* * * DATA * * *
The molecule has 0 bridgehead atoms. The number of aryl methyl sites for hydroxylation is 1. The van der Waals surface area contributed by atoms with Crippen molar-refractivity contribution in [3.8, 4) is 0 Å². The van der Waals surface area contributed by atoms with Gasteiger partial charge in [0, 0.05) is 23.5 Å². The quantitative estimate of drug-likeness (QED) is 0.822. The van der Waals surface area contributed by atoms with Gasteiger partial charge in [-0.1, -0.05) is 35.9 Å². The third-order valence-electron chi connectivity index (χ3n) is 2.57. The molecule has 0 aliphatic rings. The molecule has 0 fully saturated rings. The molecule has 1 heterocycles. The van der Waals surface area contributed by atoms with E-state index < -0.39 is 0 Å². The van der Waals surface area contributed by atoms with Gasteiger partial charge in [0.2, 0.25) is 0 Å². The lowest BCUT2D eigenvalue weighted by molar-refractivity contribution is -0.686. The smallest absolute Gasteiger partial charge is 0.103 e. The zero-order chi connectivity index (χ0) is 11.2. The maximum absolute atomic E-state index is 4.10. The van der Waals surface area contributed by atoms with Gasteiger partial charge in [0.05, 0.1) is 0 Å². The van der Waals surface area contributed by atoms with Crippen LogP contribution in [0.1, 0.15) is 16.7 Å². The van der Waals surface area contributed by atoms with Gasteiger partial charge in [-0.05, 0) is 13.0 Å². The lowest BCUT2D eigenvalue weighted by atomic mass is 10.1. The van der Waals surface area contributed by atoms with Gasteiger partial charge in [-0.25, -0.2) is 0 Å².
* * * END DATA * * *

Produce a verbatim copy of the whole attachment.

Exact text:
The molecule has 0 bridgehead atoms. The number of aryl methyl sites for hydroxylation is 1. The van der Waals surface area contributed by atoms with Crippen molar-refractivity contribution in [3.8, 4) is 0 Å². The van der Waals surface area contributed by atoms with Gasteiger partial charge in [0, 0.05) is 23.5 Å². The quantitative estimate of drug-likeness (QED) is 0.822. The van der Waals surface area contributed by atoms with Gasteiger partial charge in [-0.1, -0.05) is 35.9 Å². The third-order valence-electron chi connectivity index (χ3n) is 2.57. The molecule has 0 aliphatic rings. The molecule has 0 fully saturated rings. The molecule has 1 heterocycles. The van der Waals surface area contributed by atoms with E-state index < -0.39 is 0 Å². The van der Waals surface area contributed by atoms with Gasteiger partial charge in [0.2, 0.25) is 0 Å². The lowest BCUT2D eigenvalue weighted by molar-refractivity contribution is -0.686. The smallest absolute Gasteiger partial charge is 0.103 e. The zero-order chi connectivity index (χ0) is 11.2. The maximum absolute atomic E-state index is 4.10. The van der Waals surface area contributed by atoms with Gasteiger partial charge in [0.05, 0.1) is 0 Å². The van der Waals surface area contributed by atoms with Crippen LogP contribution in [0.1, 0.15) is 16.7 Å². The van der Waals surface area contributed by atoms with Gasteiger partial charge in [-0.05, 0) is 13.0 Å². The lowest BCUT2D eigenvalue weighted by atomic mass is 10.1. The van der Waals surface area contributed by atoms with Gasteiger partial charge in [-0.25, -0.2) is 0 Å².